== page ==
Ideas for new recipes often come to my mind quite unexpectedly. Most of the time it’s just a combination, like Gorgonzola/currants/watercress. Other times, however, I’m seeing something on the market that I just have to try. Like in this case. Although I love pumpkins and squash, I thought of those pretty smaller variety often as not edible, purely decorative breedings, that people buy to place them on the window sill. Maybe you can imagine my excitement, when I saw these little treasures in my organic grocery store! To stuff them just seemed to be the natural solution in order to showcase their beautiful shape. So all I had to do was to think of a filling. I made two different ones for each variety of squash, but of course you could swap them or fill different varieties of squash with just one filling. I had a moment of surprise when I discovered that the gem squash wasn’t at all like I suspected. I imagined it to be like a round, small zucchini – in Germany it is actually called Rondini – far from it! It is more like a spaghetti squash with a very thick and hard skin and a mushy light yellow flesh. I ended up scooping it out, instead of cutting through it, which made the whole thing even more fun.
Note: I have to admit that I made these a few weeks ago, when the pumpkin season started as these varieties are rather what one would call late summer squashes. But I’ve recently stuffed small Hokkaido pumpkins with a similar filling of buckwheat and it turned out to be equally delicious!
Of course next to pumpkins, nothing symbolizes autumn as much as mushrooms. This year porcinis and chanterelles made a very early appearance on the market, so I could draw on plentiful resources. Ah, how I love chanterelles – probably my favorite mushrooms (but of course you could also make this recipe with other flavourful varieties). To add some extra ‘autumn flavour’ I was keen on trying out a new cooking technique, I read about some time ago: indoor smoking! Since I don’t have the opportunity to smoke something outdoors, the news of the possibility of indoor smoking seemed just to good to be true. I have to admit that I readily imagined my kitchen to be full of dark smoke and a smell I would never be able to get rid off – but the idea of this certain ‘smoking flavour’ was so tempting that I thought it to be worth a try. And I can assure you: it turned out to be perfectly simple, with no smell at all and a delicious result. You don’t even need any fancy wood shavings or something of that sort. I simply used organic (Important! You certainly don’t want to smoke your food in the emissions of loads of pesticides) green tea and I’m certainly going to experiment with other smoking goods.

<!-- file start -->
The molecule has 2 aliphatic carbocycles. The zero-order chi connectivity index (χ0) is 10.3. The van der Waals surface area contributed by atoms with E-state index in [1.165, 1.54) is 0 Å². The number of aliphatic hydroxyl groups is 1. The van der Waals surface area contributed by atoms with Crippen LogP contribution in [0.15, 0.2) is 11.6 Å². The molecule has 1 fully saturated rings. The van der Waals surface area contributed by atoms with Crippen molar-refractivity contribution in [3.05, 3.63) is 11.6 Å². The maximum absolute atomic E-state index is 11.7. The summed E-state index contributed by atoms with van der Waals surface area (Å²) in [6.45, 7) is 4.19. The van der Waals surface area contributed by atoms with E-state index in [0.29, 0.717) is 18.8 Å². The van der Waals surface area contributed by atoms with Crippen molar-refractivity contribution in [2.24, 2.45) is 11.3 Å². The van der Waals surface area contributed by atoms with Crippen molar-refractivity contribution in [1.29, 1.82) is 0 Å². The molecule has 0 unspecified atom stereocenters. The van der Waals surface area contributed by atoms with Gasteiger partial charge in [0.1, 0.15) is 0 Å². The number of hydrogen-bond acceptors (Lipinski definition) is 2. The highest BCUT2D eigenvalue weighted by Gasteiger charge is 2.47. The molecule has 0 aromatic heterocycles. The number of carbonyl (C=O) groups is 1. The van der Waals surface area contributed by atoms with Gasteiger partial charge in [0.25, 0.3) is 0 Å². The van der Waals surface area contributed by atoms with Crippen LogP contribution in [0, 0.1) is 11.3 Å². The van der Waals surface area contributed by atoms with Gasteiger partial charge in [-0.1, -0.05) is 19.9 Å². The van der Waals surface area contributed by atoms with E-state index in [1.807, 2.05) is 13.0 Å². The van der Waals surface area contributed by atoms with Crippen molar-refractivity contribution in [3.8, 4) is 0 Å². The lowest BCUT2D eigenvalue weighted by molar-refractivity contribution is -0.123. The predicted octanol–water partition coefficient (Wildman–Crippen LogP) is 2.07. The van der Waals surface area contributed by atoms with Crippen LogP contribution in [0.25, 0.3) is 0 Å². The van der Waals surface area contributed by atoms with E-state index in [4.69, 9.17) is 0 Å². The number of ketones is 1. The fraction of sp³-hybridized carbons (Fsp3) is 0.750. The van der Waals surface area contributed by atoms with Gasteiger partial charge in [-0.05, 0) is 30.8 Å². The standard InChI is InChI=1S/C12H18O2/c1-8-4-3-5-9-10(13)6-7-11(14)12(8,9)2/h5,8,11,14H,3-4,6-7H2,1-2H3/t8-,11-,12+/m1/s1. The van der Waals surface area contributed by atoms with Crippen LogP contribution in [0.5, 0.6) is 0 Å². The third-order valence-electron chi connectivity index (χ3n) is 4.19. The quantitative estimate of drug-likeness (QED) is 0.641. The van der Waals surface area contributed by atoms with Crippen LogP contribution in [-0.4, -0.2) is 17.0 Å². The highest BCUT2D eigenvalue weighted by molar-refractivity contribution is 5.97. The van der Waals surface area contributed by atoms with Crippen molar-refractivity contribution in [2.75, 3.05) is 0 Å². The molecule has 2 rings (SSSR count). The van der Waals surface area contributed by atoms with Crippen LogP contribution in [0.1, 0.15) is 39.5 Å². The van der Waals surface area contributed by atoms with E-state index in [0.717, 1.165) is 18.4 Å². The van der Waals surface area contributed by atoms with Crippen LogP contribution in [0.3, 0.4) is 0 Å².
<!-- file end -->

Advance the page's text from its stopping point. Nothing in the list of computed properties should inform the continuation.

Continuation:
How to make a stovetop smoker
You are going to need:
a large pot with a fitting lid, preferably with a thick bottom
a steamer insert (could be made of bamboo of metal or simply use a small grill grate)
about 3 tbsp organic green tea
your smoking goods (such as: nuts, mushrooms or other vegetables, tofu, tempeh, cooked grains, salmon…)